He walked on until it was late in the day, and he began to he hungry. So he sold the rooster for twelve shillings, and bought himself something to eat with the money. "It's better to save a life than to have a rooster," thought Gudbrand of the Hillside. Then he continued on his way home until he came to the farm of his nearest neighbor. There he went in. "Well, how did you make out in town today?" asked the people. "Oh-so-so," said Gudbrand of the Hillside. "I can't exactly brag about my luck, but neither can I complain about it." And with that he told his story from beginning to end.

"Well, you will have a hot reception when you get home to your wife." Said the farmer. "Heaven help you!" I wouldn't want to be in your place." « I think it could have turned out worse," said Gudbrand of the Hillside. "But whether it could have turned out well or badly, my old woman is so kindhearted that she never says anything, no matter what I do." Well, to be sure that's what I hear, I believe it," said the neighbor. "Are you willing to make a bet with me about it?" asked Gudbrand of the Hillside. "I have a hundred dalers stored away at the bottom of the chest at home. Do you dare to put up an equal amount as a bet" Well, they made the bet, and when Gudbrand stayed at his neighbor's until evening. After dark they pottered off together to Gudbrand's farm. There the neighbor stayed outside the door to listen, while Gudbrand went inside by himself to his old woman. "Good evening" said Gudbrand of the Hillside, when he came in. "Good evening," said the wife. "Oh, God be praised! Is that you?" Yes, that is was.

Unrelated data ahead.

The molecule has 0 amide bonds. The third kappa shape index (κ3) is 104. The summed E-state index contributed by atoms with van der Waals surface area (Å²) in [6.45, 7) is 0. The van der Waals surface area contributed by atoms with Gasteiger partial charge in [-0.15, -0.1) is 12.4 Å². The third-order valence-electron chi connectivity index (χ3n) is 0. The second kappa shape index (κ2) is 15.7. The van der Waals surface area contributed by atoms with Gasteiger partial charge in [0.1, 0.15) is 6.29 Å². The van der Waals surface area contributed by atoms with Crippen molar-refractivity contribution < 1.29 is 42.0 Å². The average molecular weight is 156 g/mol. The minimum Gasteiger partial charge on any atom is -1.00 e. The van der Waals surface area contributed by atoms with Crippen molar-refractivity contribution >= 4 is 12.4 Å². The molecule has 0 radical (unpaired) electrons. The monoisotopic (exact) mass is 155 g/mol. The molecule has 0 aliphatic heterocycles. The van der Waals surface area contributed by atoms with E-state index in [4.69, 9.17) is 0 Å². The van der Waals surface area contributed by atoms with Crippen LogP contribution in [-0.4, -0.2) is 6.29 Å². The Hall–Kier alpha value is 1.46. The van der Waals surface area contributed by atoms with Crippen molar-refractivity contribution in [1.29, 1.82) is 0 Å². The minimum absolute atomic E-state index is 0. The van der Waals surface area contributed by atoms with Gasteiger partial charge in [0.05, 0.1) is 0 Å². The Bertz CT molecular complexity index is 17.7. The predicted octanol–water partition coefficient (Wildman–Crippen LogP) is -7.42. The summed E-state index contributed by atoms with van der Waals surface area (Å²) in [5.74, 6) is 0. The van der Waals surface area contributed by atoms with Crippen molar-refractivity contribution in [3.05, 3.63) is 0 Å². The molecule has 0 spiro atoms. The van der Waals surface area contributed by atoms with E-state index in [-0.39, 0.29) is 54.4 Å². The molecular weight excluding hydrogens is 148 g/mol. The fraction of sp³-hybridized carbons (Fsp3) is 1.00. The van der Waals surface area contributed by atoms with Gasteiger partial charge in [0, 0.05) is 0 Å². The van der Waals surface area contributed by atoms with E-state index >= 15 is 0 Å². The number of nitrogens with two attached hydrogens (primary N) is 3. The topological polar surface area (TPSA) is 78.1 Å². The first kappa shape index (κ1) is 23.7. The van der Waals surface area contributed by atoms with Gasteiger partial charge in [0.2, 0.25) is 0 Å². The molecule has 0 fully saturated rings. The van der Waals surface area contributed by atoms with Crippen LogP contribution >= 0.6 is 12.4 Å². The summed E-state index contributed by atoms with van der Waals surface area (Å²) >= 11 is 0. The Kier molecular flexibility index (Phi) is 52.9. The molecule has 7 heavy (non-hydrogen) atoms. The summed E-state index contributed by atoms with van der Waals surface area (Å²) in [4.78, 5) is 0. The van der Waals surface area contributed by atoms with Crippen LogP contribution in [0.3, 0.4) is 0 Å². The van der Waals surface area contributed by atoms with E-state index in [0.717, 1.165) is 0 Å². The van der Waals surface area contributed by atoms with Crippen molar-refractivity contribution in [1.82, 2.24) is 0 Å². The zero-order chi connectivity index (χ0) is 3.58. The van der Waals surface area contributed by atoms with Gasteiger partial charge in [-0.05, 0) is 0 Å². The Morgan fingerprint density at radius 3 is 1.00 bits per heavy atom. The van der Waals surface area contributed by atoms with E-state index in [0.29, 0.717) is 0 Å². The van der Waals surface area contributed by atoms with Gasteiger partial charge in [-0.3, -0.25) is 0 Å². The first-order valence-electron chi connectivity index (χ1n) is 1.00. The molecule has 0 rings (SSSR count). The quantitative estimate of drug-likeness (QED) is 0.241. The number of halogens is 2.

Then the wife asked how he had made out in town. "Oh. so-so," answered Gudbrand. "Not much to brag about. When I got to town there was no one who wanted to buy the cow, so I swapped it for a horse, I did." "Well, you shall really have thanks for that," said the wife. "We're good enough people to drive to church like other folks. And as long as we can afford to have a horse, we may just as well get used to one. Go down and let in the horse, children."

"Well," said Gudbrand, "I don't have the horse any more. When I had gone a bit on the way I swapped it for a pig." "Nay, nay!" cried the wife. "That's just what I would have done! You deserve a thousand thanks. Now we can have pork in the house, and something to set before people when they look in on us, we too! What would we need a horse for? People would only say we had become so high and mighty that we could no longer walk to church as before. Go down and let in the pig, children."